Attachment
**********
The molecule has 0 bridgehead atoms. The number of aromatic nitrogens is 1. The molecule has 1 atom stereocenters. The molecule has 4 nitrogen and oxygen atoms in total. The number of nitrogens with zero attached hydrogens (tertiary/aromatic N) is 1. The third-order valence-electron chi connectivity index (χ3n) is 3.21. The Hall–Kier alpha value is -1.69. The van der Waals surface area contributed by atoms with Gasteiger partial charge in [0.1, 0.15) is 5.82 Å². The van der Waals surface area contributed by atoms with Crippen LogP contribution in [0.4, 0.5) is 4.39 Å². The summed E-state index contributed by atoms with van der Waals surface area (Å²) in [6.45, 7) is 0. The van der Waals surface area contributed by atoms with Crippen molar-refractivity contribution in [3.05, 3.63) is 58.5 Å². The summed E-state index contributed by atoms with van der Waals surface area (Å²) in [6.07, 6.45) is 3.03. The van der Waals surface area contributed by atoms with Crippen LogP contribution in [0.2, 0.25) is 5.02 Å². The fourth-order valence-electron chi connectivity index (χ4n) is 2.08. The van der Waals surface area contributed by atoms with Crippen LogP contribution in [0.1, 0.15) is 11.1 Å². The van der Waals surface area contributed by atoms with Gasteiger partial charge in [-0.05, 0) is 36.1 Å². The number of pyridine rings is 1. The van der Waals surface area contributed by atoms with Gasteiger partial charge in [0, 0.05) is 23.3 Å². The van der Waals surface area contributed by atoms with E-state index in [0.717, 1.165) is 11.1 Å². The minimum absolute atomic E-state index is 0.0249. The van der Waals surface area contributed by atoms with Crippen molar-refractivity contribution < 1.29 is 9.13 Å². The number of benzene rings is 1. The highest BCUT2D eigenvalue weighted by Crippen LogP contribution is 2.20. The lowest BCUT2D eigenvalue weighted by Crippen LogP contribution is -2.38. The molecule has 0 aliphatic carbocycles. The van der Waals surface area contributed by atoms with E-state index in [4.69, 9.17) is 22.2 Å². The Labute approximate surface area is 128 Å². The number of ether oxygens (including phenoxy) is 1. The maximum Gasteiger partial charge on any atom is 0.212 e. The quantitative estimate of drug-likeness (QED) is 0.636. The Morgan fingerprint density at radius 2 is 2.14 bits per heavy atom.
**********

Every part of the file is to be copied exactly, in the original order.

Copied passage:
The molecule has 0 bridgehead atoms. The number of aromatic nitrogens is 1. The molecule has 1 atom stereocenters. The molecule has 4 nitrogen and oxygen atoms in total. The number of nitrogens with zero attached hydrogens (tertiary/aromatic N) is 1. The third-order valence-electron chi connectivity index (χ3n) is 3.21. The Hall–Kier alpha value is -1.69. The van der Waals surface area contributed by atoms with Gasteiger partial charge in [0.1, 0.15) is 5.82 Å². The van der Waals surface area contributed by atoms with Crippen LogP contribution in [0.4, 0.5) is 4.39 Å². The summed E-state index contributed by atoms with van der Waals surface area (Å²) in [6.45, 7) is 0. The van der Waals surface area contributed by atoms with Crippen molar-refractivity contribution in [3.05, 3.63) is 58.5 Å². The summed E-state index contributed by atoms with van der Waals surface area (Å²) in [6.07, 6.45) is 3.03. The van der Waals surface area contributed by atoms with Crippen LogP contribution in [0.2, 0.25) is 5.02 Å². The fourth-order valence-electron chi connectivity index (χ4n) is 2.08. The van der Waals surface area contributed by atoms with Crippen LogP contribution in [0.1, 0.15) is 11.1 Å². The van der Waals surface area contributed by atoms with Gasteiger partial charge in [-0.05, 0) is 36.1 Å². The number of pyridine rings is 1. The van der Waals surface area contributed by atoms with Gasteiger partial charge in [0, 0.05) is 23.3 Å². The van der Waals surface area contributed by atoms with E-state index in [0.717, 1.165) is 11.1 Å². The minimum absolute atomic E-state index is 0.0249. The van der Waals surface area contributed by atoms with Crippen molar-refractivity contribution < 1.29 is 9.13 Å². The number of benzene rings is 1. The highest BCUT2D eigenvalue weighted by Crippen LogP contribution is 2.20. The lowest BCUT2D eigenvalue weighted by Crippen LogP contribution is -2.38. The molecule has 0 aliphatic carbocycles. The van der Waals surface area contributed by atoms with E-state index in [4.69, 9.17) is 22.2 Å². The Labute approximate surface area is 128 Å². The number of ether oxygens (including phenoxy) is 1. The maximum Gasteiger partial charge on any atom is 0.212 e. The quantitative estimate of drug-likeness (QED) is 0.636. The Morgan fingerprint density at radius 2 is 2.14 bits per heavy atom.